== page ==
Several insurance companies, such as Berkshire Hathaway (NYSE:BRK-A) (NYSE:BRK-B) and Markel (NYSE:MKL), have both insurance and reinsurance operations. Here's what it means and why it can help reduce risk.
A full transcript follows the video.
This video was recorded on April 9, 2018.
Michael Douglass: The first: insurance. I think Warren Buffett's Berkshire Hathaway is, of course, the classic example of an insurer that is also in reinsurance.
Matt Frankel: Yeah. They're actually in a whole lot of businesses. [laughs]
Douglass: [laughs] Yeah, that's fair.
Frankel: But, in insurance, there's generally two transactions that take place. It's not just you paying a premium, as most people think. When customers pay a premium, say for auto insurance, like in Berkshire Hathaway's case, Geico, a lot of times the insurance company will purchase what's called reinsurance to lay off some of their risk. A big famous situation in insurance planning is Hurricane Andrew. What was that, about 30 years ago, almost, in Florida. A lot of insurance companies completely went bankrupt because they couldn't afford the massive losses they were sustaining. So, reinsurance allows them to purchase insurance on their insurance to prevent from catastrophic losses.
So, what a few companies have done -- Berkshire is not the only one. They're very notable example. Actually, Geico's their most well-known insurance company, but most of Berkshire's insurance business is reinsurance. A couple of other companies have done this as well. Markel is a big one. They're a very unique insurance play. They have a specialty insurance division, they insure risks that are really impossible for anyone else to gauge, but they do really well. And they also have a big reinsurance business. Two others I can think of off the top of my head are Aspen Insurance Holdings and XL Group, both of which have substantial businesses in both.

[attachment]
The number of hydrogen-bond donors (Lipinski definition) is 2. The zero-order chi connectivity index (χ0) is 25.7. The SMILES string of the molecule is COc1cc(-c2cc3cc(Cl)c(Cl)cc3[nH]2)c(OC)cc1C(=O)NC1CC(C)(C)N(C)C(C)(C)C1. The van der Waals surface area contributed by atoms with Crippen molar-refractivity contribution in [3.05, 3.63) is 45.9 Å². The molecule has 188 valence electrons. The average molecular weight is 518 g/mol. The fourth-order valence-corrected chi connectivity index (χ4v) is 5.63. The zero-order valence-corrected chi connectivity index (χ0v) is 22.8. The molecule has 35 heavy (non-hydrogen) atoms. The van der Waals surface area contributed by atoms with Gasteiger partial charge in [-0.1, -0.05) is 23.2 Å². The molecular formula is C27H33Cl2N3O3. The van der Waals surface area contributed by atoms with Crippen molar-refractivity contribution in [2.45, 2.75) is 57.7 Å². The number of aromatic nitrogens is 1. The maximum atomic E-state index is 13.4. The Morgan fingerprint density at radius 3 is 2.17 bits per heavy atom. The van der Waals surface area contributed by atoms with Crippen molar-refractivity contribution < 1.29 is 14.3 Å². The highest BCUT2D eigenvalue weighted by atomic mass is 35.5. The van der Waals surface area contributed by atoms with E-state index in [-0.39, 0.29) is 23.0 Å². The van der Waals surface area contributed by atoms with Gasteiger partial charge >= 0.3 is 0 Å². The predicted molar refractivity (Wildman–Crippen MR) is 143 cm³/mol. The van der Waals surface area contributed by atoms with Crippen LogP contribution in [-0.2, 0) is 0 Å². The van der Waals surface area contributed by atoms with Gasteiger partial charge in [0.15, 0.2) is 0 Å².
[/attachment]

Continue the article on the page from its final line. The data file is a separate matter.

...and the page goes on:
Where this helps is when you have, say, like we just had over the summer, where you have three major hurricanes, wildfires in California, a lot of insurance claims, the reinsurance side of the business is really going to take a hit. But the traditional insurance will end up being OK because of reinsurance. So, it kind of helps balance out the risk these companies are taking on.
Douglass: Yes, as long as it's diversified across different product lines, right? If you do, for example, home insurance, then you do reinsurance for that kind of insurance, that might be a little bit problematic. But as long as you're working across different sectors, and sectors that are not highly correlated to each other, I think that's where you can get that balancing.
And we've seen this happen with banks. Head over to Goldman Sachs just for a minute -- and we'll be talking more about them in a bit -- where their trading desk does very well when their wealth management side of their businesses is maybe struggling a little bit. And of course, the inverse occurs, as well. So, there are some benefits there to the business in terms of stability because of that ability to diversify their risk a little bit. It's an interesting trend, and I think it's something that, certainly Berkshire and Markel have made it look, well, maybe not easy, [laughs] but they certainly look pretty good while doing it. I think one of the big questions we'll have to ask long-term is some of the lesser-capitalized insurers, what this looks like for them long-term.